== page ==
Cows produce beef for American meat eaters. According to the United States Department of Agriculture, a person in the Midwest consumes about 73 pounds of beef yearly. The average rural individual will eat about 75 pounds of meat annually. Other regions consume between 63 to 65 pounds of beef per person every year.
Did you know that Wagyu cattle are even more expensive than Angus beef? What makes them so special to be that pricey? Let’s learn six surprising facts about Wagyu cattle in the USA.
1. Wagyu Cattle Was First Imported to America in 1975
The American Wagyu Association reports that Morris Whitney brought four Wagyu bulls to the country in 1975. Two of them were red, and the other two were black. He was a scientific researcher at Colorado University. He and his research team collected bull semen to start the reproduction process with other American cows.
About 14 years later, Japan lowered its tariffs on beef imports. Hence, Americans were more willing to reassure that the wagyu cattle exported to Japan would be of the highest quality. More Wagyu cattle of both genders were brought into the United States in the 1990s to expedite breeding.
2. 90% of Wagyu Beef Is a Prime Cut
About 90% of Wagyu cattle killed in the United States is Prime beef. There is at least 8% of intramuscular fat throughout the cut. However, the fat content cannot exceed 11%, or it will not be Prime. Plus, the high-quality marbling throughout the raw meat is either abundant or slightly that.
3. Black Wagyu Cattle Is More Common
Since more black Wagyu cattle were imported in the 80s and 90s than the red or brown varieties, this breed is more common in America.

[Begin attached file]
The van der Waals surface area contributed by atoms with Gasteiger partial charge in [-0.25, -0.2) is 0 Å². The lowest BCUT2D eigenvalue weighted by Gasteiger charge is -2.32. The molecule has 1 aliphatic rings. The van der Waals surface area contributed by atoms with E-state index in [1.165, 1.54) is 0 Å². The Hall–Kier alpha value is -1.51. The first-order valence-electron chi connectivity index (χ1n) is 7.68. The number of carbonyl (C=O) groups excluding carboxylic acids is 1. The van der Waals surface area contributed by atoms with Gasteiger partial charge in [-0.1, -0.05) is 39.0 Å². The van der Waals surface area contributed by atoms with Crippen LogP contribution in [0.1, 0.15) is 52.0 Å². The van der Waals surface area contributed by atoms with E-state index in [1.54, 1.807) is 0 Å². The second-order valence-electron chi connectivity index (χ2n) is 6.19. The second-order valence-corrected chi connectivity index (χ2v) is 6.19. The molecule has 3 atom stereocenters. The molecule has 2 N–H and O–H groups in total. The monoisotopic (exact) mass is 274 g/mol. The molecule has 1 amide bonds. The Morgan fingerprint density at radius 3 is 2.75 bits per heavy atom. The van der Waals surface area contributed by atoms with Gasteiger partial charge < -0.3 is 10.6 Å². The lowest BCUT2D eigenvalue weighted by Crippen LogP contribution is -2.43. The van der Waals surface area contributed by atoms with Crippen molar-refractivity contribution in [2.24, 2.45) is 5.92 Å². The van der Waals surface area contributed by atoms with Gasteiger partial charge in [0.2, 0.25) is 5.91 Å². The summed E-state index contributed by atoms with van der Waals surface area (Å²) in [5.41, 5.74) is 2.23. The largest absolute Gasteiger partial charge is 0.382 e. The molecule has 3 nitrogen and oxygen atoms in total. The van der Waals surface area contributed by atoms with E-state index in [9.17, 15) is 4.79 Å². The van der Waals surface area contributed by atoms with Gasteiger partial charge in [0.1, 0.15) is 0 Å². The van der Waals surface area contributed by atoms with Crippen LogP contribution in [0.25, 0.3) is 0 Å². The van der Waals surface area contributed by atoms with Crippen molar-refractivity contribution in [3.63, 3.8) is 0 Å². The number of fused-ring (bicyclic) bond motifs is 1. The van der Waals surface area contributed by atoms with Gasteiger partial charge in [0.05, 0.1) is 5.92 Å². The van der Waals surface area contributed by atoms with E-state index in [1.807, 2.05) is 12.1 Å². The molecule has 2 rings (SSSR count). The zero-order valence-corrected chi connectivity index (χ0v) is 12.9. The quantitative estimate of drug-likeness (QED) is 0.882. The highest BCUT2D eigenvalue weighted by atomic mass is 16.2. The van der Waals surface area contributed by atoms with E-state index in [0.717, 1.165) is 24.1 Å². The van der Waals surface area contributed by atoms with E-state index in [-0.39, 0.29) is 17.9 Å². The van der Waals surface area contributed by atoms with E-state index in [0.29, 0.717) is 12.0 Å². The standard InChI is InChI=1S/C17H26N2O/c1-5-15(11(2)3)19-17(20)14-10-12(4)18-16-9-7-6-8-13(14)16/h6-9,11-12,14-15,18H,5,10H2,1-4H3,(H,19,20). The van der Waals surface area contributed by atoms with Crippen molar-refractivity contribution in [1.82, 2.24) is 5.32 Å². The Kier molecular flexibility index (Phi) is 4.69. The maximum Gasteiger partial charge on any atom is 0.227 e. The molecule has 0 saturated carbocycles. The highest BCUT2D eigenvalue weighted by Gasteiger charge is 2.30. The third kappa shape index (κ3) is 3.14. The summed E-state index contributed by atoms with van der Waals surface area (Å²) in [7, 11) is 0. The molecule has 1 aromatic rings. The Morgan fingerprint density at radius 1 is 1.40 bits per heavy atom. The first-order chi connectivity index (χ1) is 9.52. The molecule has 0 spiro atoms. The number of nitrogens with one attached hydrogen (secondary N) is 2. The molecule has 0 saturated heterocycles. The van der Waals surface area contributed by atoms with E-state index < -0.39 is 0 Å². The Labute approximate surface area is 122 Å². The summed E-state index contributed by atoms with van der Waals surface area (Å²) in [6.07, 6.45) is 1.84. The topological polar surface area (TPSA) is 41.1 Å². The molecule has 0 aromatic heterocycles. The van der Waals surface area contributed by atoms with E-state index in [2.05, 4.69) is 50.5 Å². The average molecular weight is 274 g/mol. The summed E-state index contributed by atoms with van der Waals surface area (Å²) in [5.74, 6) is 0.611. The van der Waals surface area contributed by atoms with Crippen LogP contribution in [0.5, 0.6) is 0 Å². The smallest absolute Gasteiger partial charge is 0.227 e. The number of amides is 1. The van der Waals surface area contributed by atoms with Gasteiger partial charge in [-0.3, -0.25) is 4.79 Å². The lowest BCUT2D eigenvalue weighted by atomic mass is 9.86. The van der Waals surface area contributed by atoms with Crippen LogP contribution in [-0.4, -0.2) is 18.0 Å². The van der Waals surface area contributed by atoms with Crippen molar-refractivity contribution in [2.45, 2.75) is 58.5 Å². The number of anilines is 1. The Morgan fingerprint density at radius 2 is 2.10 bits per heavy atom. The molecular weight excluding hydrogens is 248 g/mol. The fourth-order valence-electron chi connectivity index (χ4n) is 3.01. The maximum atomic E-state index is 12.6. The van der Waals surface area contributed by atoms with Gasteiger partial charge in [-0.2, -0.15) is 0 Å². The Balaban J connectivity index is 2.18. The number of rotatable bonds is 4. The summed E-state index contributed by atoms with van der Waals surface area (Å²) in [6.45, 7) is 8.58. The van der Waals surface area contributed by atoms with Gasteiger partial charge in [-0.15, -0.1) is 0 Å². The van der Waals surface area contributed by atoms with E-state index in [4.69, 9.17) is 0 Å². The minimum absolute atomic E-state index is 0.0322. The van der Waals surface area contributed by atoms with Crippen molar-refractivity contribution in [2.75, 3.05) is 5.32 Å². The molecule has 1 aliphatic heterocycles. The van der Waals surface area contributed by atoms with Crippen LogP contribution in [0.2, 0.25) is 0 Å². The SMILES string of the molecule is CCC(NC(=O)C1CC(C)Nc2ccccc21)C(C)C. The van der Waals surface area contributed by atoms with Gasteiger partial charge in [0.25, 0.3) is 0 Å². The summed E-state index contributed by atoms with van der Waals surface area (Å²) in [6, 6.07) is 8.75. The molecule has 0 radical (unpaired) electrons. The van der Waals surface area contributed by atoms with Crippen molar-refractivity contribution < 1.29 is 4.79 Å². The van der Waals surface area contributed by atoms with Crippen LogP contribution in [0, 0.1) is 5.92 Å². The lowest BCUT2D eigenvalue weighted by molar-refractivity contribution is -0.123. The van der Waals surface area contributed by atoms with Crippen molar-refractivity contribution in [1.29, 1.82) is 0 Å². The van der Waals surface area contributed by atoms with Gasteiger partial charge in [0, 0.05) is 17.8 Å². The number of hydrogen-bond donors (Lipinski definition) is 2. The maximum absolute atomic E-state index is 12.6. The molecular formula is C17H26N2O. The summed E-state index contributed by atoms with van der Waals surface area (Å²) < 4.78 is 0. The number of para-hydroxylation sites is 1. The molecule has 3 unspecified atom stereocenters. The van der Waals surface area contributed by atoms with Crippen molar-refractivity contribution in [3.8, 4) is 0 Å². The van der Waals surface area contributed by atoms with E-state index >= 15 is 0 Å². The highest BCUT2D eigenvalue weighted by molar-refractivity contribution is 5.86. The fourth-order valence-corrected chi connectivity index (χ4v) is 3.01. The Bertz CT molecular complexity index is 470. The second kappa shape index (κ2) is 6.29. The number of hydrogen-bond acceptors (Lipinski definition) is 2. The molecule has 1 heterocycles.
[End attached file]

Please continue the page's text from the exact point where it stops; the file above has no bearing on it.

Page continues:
The Kuroge Washu, the technical name for Japanese black Wagyu cattle, has high-quality marbling that exhibits a delicious buttery-like texture. Hence, the meat melts on the tongue while eating.
The Akage Washu, the Japanese brown Wagyu cow, has meat firmer than the black species. Its composition is a bit healthier and has a mild and satisfying flavor.
Compared to their Japanese cousins, American wagyu do not have as much marbling. Hence, they still make great meats for grilling and searing for a variety of dishes.
4. American Wagyu Are Cattle Fed for Fewer Days Than Their Japanese Cousins
American wagyu cattle receive cattle feedings of wheat and corn for at least 400 days. The Japanese-raised livestock receives at least 650 days of cattle feed. The feedings for Japanese wagyu are more varied with a more careful nutritional base: wheat and rice bran, barley, and corn.
Hence, this is why Japanese wagyu is more buttery because of the higher marbling content than the American alternative.
5. The American Species Is Not 100% Wagyu Cattle
When wagyu cows were brought to America in the 70s and 80s, they were crossbred with Angus-producing cattle. Hence, there are no 100% wagyu cattle in America like there are in Japan. While American wagyu is still a higher quality meat compared to Angus alone, it lacks authenticity compared to the wagyu meat sourced from their Japanese cousins.
6. Japan Outlawed Importing Wagyu Cattle Into the United States in 1994
Japan stopped letting Americans take wagyu cattle from their country for cross-breeding. Before the outlawing mandate, there were 200 cattle considered 100% wagyu. This group became the basis for the present-day Wagyu cattle population in America.
Frequently Asked Questions
Now that you know the most surprising facts about Wagyu cows, here are answers to some of the most frequently asked questions about them.
Are there any Wagyu cows in the US?
Yes, there are Wagyu cattle in the USA. However, they are a crossbred species and not full-blooded.
How many Wagyu cows are there in the US?
According to Wagyu International, there are 40,000 Wagyu cows throughout the United States, including crossbreeds.
Are there any full-blooded Wagyu in the United States?
Amongst the 40,000 Wagyu cattle in America, fewer than 5,000 of that population are considered full-blooded.
Where are the full-blooded Wagyu cattle located in the country?
One company called Vermont Wagyu prides itself on serving 100% full-blood Wagyu to its consumers.
Can you raise Wagyu beef in America?
Yes, you can raise Wagyu beef in the United States. Breeders specializing in raising Wagyu cows raise them until they are at least ten months before they are transferred to other farmers throughout the country.
How much is an American Wagyu cow?
Cows producing wagyu beef cost over ten times more than American Angus. An Angus beef-producing cow can sell for upwards of $2,500. A Wagyu beef-producing cow can sell for a whopping $30,000, with some of the highest quality breeds being $200 per pound.